Back in 2009, things were going pretty well for right-handed reliever Matt Daley. He was in his first big league season with the Colorado Rockies, made their postseason roster, pitched in the NLDS and looked like he was on his way to a long Major League career.
Fast forward four years, and he’s going through the lower levels of the minors all over again, recovering from surgery on a torn labrum and follow-up procedure that cost him all of 2012. Finally back, he’s maintained a good attitude about having to climb the rungs of the baseball ladder one more time.
“It’s different,” Daley said. “I was telling these guys that I just came from Tampa, and the last time I was in High-A was 2006. Most of these guys were still in high school then or some of them probably in middle school. So it’s definitely a different feel, but it’s kind of cool to go back to that and see the energy that these kids have. It’s been fun for me, actually.”
On December 13, 2011, Daley signed with the New York Yankees. The understanding was that all of last year would be spent rehabbing, and he’d get every opportunity to make a team in 2013. But while it was comforting to know that he would have the chance to find a spot somewhere when he was healthy, Daley made it clear that there were no promises made.
“If I was back at the end of last year, that would be a plus for then, but if not, 2013 was probably going to be the year to get it going and pitch again,” Daley said.
“After becoming a minor league free agent after being with the Rockies for eight years, to have interest right away was a huge relief. I didn’t want to go the whole offseason and get into February and spring training and not know where I was going to be. So when the Yankees were the most interested, I just wanted to jump on that opportunity.”
And that he has, although perhaps not at the pace he might have liked. Daley attended spring training with the Yankees with the hopes to make an Opening Day roster, but was instead assigned to extended spring. He joined High-A Tampa late last month and, after four scoreless outings, was promoted to Double-A Trenton. He made his Thunder debut on Thursday night, spinning a scoreless frame bookended by two strikeouts. After enduring a tough 2012, Daley was just happy to be on any mound, no less the one at Arm & Hammer Park.
“Last year was not fun at all,” he said. “It was very tough, mentally more than anything. Physically, I kind of expected to not feel that good. But mentally, it was just tough having competed the last eight years of my life to just sit there and watch other people. It was not fun at all, but this year has been a lot better, and I’m excited to prove what I have to them.”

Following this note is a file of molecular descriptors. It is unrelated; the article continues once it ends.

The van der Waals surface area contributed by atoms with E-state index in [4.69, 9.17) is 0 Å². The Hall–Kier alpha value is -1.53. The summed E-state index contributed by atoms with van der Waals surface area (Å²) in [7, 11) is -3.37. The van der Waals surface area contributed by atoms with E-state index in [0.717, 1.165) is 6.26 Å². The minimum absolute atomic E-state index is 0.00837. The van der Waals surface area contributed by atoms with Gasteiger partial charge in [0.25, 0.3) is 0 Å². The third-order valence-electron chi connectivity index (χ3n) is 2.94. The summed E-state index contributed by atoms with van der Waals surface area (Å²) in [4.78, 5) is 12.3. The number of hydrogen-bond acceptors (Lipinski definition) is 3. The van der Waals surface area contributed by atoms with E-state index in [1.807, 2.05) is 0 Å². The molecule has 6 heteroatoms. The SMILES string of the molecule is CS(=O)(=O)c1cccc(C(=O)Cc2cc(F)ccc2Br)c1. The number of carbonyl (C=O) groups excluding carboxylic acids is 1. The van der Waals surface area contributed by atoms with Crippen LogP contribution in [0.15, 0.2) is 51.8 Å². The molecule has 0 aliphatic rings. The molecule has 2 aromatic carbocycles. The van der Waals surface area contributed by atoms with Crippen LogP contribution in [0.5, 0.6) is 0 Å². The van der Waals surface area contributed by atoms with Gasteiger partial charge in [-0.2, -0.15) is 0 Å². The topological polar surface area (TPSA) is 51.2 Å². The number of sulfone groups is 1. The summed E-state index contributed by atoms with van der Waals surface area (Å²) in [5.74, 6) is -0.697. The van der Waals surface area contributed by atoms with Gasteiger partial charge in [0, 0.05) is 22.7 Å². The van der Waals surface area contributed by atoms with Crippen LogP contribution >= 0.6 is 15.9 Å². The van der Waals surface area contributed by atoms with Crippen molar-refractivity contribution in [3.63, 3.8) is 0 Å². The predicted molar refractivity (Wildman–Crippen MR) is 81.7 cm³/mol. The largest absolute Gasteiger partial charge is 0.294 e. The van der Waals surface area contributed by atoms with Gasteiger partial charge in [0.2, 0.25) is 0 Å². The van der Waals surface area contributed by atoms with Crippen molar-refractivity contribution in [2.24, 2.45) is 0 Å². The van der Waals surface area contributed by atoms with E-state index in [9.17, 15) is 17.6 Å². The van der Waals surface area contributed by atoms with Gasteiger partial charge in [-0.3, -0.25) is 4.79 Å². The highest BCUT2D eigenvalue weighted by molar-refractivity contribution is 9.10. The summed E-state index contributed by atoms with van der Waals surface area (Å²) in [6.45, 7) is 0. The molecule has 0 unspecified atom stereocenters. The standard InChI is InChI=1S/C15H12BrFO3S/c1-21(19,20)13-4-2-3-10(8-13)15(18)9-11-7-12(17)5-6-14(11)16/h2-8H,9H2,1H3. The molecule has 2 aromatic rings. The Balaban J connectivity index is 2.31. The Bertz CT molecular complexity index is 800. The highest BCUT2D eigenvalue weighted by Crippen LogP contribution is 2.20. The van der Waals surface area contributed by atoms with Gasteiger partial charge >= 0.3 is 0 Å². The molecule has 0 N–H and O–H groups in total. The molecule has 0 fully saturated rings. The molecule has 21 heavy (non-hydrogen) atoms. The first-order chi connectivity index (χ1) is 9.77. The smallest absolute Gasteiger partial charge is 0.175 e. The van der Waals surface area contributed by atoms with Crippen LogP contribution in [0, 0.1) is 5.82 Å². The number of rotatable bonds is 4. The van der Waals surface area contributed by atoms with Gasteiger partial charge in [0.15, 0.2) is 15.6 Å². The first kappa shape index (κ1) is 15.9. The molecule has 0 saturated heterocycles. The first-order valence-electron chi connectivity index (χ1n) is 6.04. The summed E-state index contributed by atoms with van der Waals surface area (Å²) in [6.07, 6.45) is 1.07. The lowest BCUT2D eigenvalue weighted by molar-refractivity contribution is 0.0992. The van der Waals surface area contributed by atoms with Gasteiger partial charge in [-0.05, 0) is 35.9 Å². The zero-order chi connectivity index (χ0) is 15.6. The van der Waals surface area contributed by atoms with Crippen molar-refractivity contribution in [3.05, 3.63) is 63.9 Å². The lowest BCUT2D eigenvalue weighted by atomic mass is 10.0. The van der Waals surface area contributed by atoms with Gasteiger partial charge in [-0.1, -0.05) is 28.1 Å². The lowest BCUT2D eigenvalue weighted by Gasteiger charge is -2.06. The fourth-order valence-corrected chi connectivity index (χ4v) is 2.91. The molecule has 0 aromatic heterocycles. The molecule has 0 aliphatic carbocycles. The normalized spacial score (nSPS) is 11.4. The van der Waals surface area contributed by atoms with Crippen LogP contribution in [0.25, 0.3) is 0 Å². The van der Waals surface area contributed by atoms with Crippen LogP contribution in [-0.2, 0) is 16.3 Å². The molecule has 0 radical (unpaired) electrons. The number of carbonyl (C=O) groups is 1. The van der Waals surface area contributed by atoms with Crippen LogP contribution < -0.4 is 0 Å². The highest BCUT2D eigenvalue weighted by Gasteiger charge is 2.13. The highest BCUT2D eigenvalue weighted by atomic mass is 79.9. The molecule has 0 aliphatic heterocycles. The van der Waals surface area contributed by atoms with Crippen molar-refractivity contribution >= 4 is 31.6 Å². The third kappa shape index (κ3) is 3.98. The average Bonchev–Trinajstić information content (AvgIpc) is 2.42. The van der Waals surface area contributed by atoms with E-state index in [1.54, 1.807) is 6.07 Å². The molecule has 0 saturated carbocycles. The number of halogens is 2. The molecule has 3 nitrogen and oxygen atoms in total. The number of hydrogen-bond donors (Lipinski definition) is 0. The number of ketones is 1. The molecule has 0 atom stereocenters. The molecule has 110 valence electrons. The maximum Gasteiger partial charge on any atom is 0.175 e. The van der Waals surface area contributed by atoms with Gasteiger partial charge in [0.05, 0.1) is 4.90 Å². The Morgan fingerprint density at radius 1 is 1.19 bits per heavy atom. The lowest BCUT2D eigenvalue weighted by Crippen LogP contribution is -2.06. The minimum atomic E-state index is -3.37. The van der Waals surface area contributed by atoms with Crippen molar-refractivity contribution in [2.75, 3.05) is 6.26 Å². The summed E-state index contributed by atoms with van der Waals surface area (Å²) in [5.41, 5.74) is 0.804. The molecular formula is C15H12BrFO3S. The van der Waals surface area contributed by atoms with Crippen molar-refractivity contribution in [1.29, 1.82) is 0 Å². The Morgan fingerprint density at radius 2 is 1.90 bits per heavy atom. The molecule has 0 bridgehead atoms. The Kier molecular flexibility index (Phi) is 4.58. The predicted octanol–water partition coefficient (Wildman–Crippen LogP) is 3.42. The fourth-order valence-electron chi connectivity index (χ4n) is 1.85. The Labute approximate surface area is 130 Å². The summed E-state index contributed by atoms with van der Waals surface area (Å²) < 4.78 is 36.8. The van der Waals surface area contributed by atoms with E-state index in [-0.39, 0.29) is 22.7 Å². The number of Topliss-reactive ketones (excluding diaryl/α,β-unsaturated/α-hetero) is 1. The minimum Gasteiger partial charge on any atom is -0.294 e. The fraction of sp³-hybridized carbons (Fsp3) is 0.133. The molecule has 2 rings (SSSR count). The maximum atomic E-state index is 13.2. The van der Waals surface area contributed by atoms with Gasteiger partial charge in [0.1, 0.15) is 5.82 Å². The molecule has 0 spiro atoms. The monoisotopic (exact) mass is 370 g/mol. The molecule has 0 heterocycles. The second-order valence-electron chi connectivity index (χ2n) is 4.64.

Daley says what he has about 90-95 percent of what he used to, with the final five or ten percent not too far off from returning.
“The command is there, the health is there, but now it’s just building up the velocity,” he said.
“I’ve been sitting 86-88, where before I was 88-91. So I’m getting very close to where I was. I’m just trying to build that arm strength back to where it was. Going to big league camp and getting in a few games, it was good to get the adrenaline going and face some good hitters. I sat in the meeting with Larry (Rothschild) and Joe (Girardi) and they just said, ‘We know what you are when you were healthy, and we just want you to get back to that. So that’s why we’re going to send you down now and build up the arm strength that you need.’ And it’s coming along. Going step-by-step is going to help me a lot. So getting here and facing better competition again is going to be good.”
Daley is built up to where he can pitch on back-to-back days if necessary (unlikely in Trenton) and had thrown as many as 40 pitches with Tampa. He’ll be coming out of the Thunder bullpen for now…and, if he has his way, any bullpen for the rest of his career.
“I started ten games in Double-A and hated every second of it,” he said through a chuckle. “I love being in the bullpen, so I’ll definitely be a bullpen guy. If I can get called up at some point this year, I’ll probably be a middle relief guy; come into the game in the sixth or seventh and get some righties out. But if I need to, I can go longer than that.”
Mike Ashmore, mashmore98 AT gmail.com